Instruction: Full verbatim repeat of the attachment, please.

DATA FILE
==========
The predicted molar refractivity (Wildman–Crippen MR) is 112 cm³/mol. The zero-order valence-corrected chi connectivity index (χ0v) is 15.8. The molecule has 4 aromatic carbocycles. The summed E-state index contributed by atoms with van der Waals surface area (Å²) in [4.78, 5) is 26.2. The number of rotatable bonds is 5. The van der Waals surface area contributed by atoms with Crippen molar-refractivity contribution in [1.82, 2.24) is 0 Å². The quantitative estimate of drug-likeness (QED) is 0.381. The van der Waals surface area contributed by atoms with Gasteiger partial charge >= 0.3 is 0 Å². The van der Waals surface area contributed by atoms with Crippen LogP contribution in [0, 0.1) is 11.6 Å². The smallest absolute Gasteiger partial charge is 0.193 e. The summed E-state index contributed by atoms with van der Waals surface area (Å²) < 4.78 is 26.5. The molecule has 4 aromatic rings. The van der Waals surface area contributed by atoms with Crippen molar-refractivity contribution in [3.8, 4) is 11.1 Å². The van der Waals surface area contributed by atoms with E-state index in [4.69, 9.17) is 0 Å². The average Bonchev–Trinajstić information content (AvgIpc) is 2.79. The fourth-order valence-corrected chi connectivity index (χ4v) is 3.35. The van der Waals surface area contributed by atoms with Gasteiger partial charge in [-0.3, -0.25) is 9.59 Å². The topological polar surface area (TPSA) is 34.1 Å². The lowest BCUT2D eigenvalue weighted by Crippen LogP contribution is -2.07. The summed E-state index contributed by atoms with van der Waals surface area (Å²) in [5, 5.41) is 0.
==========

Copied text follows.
The predicted molar refractivity (Wildman–Crippen MR) is 112 cm³/mol. The zero-order valence-corrected chi connectivity index (χ0v) is 15.8. The molecule has 4 aromatic carbocycles. The summed E-state index contributed by atoms with van der Waals surface area (Å²) in [4.78, 5) is 26.2. The number of rotatable bonds is 5. The van der Waals surface area contributed by atoms with Crippen molar-refractivity contribution in [1.82, 2.24) is 0 Å². The quantitative estimate of drug-likeness (QED) is 0.381. The van der Waals surface area contributed by atoms with Gasteiger partial charge >= 0.3 is 0 Å². The van der Waals surface area contributed by atoms with Crippen LogP contribution in [0, 0.1) is 11.6 Å². The smallest absolute Gasteiger partial charge is 0.193 e. The summed E-state index contributed by atoms with van der Waals surface area (Å²) < 4.78 is 26.5. The molecule has 4 aromatic rings. The van der Waals surface area contributed by atoms with Crippen molar-refractivity contribution in [3.8, 4) is 11.1 Å². The van der Waals surface area contributed by atoms with E-state index in [4.69, 9.17) is 0 Å². The average Bonchev–Trinajstić information content (AvgIpc) is 2.79. The fourth-order valence-corrected chi connectivity index (χ4v) is 3.35. The van der Waals surface area contributed by atoms with Gasteiger partial charge in [-0.3, -0.25) is 9.59 Å². The topological polar surface area (TPSA) is 34.1 Å². The lowest BCUT2D eigenvalue weighted by Crippen LogP contribution is -2.07. The summed E-state index contributed by atoms with van der Waals surface area (Å²) in [5, 5.41) is 0.